Blah, Blah, Blah, and Claims of Media Bias
A couple of nights ago I went to a Jewish Community Center to listen to a talk by a respected scholar of Middle Eastern politics and the Israeli-Palestinian conflict. It was an enjoyable evening with pleasant enough talk. Actually, it was more like a prayer meeting than a community political lecture. The audience was composed of Israel supporters and there were prayers and the singing of Hatikvah.
But what struck me was the casual and confident ease with which people claim media bias. One presenter proudly and enthusiastically declared that she was going to cancel her subscription to the New York Times, as if that would do anything other than make her less informed. I know the media are an easy target and as an active specialist in these areas myself I encounter the charge of media bias regularly. Still, it is frustrating how little effect I have on people when I explain the multitude of perceptual distortions that go into their conclusions about bias, followed by an explanation of the difference between “bias” and “perspective”.
We can’t seem to explain to the public that people watch the news for a multitude of reasons, many of which have little or nothing to do with the acquisition of accurate information. We watch news for mood management, social rehearsals, and all sorts of cognitive needs. The more one watches the more they are bound to encounter bias or develop distrust.
You know that individual psychology and cognitive distortions are implicated when both sides of an issue claim bias. There are a dozen studies that show the same footage or text to two different groups, only to have that message interpreted completely differently by the two different groups depending on their entering perspective. No news story is completely free of values, and no story includes all potentially relevant information.
In one study available here the authors found that presentation variables such as agency in headlines and focal point of photographs all contributed to different (perhaps just “different” and not distorted) interpretations. And just as one would predict, according to the hostile media affect, the roomful of Israel supporters saw bias against Israel everywhere, noting the New York Times, when in fact the research cited above indicates that the New York Times is mostly pro-Israel. The hostile media affect is the tendency for highly involved individuals to see media coverage of their issue as biased against their own position. Their own ego involvement and engagement with the issues makes it impossible for them to process a new story objectively. In fact, coverage of the Israel Palestine conflict has traditionally been so supportive of Israel that the American public is uninformed about the Palestinian narrative and political position. Zelizer and colleagues in the reference cited above found that the New York Times, Washington Post, and Chicago Tribune had remarkably similar coverage of the intifada with the Times being more supportive of Israel.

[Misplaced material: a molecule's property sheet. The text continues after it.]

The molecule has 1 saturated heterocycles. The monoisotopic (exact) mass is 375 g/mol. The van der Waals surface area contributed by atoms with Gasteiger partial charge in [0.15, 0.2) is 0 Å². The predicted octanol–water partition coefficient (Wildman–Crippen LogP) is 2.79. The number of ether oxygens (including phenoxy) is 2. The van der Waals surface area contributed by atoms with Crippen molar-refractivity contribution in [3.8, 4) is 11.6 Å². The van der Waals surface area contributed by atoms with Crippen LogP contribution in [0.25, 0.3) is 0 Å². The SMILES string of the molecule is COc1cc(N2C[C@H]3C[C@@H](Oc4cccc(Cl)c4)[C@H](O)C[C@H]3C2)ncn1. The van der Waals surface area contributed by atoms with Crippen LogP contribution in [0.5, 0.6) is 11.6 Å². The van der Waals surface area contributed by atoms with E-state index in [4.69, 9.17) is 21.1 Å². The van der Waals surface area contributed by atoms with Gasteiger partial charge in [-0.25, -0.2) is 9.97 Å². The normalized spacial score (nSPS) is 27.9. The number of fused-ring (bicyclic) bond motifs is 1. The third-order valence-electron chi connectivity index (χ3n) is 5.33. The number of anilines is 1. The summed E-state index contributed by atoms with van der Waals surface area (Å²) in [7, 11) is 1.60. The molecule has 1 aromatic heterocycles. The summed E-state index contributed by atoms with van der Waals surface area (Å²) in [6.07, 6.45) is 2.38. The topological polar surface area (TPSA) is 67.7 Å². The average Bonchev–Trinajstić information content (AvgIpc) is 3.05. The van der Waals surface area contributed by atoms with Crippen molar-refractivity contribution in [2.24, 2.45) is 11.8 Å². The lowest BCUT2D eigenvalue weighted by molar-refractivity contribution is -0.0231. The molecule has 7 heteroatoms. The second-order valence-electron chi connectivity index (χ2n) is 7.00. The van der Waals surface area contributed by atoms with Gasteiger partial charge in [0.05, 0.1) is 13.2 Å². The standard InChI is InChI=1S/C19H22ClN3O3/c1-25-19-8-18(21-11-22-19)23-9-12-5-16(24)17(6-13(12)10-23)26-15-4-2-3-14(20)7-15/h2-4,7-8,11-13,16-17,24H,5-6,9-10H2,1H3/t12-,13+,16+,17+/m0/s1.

But the difficulty people have with the distinction between “perspective” and “bias” is particularly disappointing. Not a single person at the lecture interpreted news stories as a perspective; they only saw bias everywhere they looked. A perspective is a defensible and explainable viewpoint from which one member of the group sees an issue; it is a point of view. The perspective can be impartial and defensible. To say it is defensible means that the holder of the perspective is fair-minded and has come to his or her opinion on the basis of acceptable reasons and evidence. This does not mean that other evidence is not available or different interpretations are not possible, just that the holder of the perspective has thoughtfully considered alternatives and sincerely tried to weigh competing evidence. Being a “liberal Democrat” or a “Zionist” is defensible and can be explained on the basis of acceptable reasons. But the same is true for being a “conservative Republican” or an “anti-Zionist.” It is the clash of these perspectives that results in reasonable disagreement. There is disagreement because the two perspectives support different positions and hold different values, but both perspectives are defensible from evidentiary, rational, and cultural standpoints.
A bias is holding an unfair and indefensible attitude or opinion. The holder of the bias is typically close minded and unwilling to consider additional evidence and alternatives because he or she pre-judges new information and alternative perspectives and refuses to engage in proper and sufficient information processing that might result in opinion change. Certainly, putting aside beliefs and working to form new conclusions is difficult. But it remains a communicative behavior that is central to problem-solving and part of the general communicative process that forms the foundation of democratic conflict resolution and the management of conflicting groups.